A group of Chinese scientists published a new study contradicting the new consensus about the causes of the recent “hiatus” in global warming.
Researchers claim the Arctic warmed six times faster than the global average from 1998 to 2012, based on a controversial method of calculating sea surface temperature and data collected from buoys floating in the region.
“We recalculated the average global temperatures from 1998-2012 and found that the rate of global warming had continued to rise at 0.112C per decade instead of slowing down to 0.05C per decade as previously thought,” Xiangdong Zhang, a professor University of Alaska Fairbanks, said in the study’s press release.
Zhang’s study echoes a 2015 study led by National Oceanic and Atmospheric Administration (NOAA) scientist Tom Karl. That study also eliminated the 15-year “hiatus” from temperature data by warming up readings taken from ocean buoys. Zhang analyzed the data with help from colleagues in China.
Karl’s paper stirred up the hornet’s nest and even attracted a congressional investigation into its methods. Eventually, former NOAA scientist John Bates claimed Karl put his “thumb on the scale” to “maximize warming and minimize documentation.”
Bates said Karl didn’t properly archive his data or go through proper quality checks, and that NOAA rushed its publication to influence international climate talks. Both Bates and Karl have since left NOAA.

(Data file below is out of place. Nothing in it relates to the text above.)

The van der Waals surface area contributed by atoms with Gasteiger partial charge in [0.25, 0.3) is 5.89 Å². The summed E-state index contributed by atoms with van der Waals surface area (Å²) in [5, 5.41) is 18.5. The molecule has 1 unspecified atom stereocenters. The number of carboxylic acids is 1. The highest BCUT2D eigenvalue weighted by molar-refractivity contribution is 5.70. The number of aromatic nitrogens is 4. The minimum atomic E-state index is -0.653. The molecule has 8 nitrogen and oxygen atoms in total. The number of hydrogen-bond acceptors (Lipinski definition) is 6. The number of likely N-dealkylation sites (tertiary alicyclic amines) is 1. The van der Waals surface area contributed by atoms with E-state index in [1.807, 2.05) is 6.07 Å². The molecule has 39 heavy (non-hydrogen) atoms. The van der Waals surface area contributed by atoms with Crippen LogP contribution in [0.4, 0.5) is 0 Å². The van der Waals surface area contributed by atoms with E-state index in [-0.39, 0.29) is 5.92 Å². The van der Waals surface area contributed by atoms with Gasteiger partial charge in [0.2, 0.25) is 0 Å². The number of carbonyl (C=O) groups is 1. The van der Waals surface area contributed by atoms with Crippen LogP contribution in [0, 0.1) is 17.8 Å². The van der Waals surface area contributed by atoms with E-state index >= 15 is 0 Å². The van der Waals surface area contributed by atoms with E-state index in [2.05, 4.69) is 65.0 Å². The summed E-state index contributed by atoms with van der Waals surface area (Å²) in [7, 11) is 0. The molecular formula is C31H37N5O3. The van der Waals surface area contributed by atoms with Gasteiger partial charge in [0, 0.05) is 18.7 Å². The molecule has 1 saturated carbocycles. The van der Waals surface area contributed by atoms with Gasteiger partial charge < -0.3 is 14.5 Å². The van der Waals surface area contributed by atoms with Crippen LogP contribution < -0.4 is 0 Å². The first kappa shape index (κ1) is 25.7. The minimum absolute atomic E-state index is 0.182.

NOAA is reviewing the Bates’s allegations and said it would convene an outside panel of experts to review Karl’s work.
Zhang’s paper isn’t the first to use Karl’s data, but it contradicts the new consensus in climate science that the “hiatus” in warming happened and that the models over-predicted warming during that time.
A recent paper, led by climate scientist Benjamin Santer, is the latest study to encapsulate scientific thought on the “hiatus.” Santer found “satellite-derived tropospheric warming trends were generally smaller than trends estimated from a large multi-model ensemble.”
Another study from April found the “observed trend deviated by as much as −0.17°C per decade from [model] ensemble-mean projection —a gap two to four times the observed trend.”
“The hiatus, therefore, continues to challenge climate science, the study found.
Scientists were skeptical of Zhang’s work given the voluminous evidence there was, in fact, a “hiatus” in global warming.
Paper builds upon Karl et al. (2015) hiatus-buster paper by splicing Arctic observations via EOFs. Not going to waste my bright orange highlighter on this one. https://t.co/rEC1WJn1yg
— Ryan Maue | weather.us (@RyanMaue) November 20, 2017
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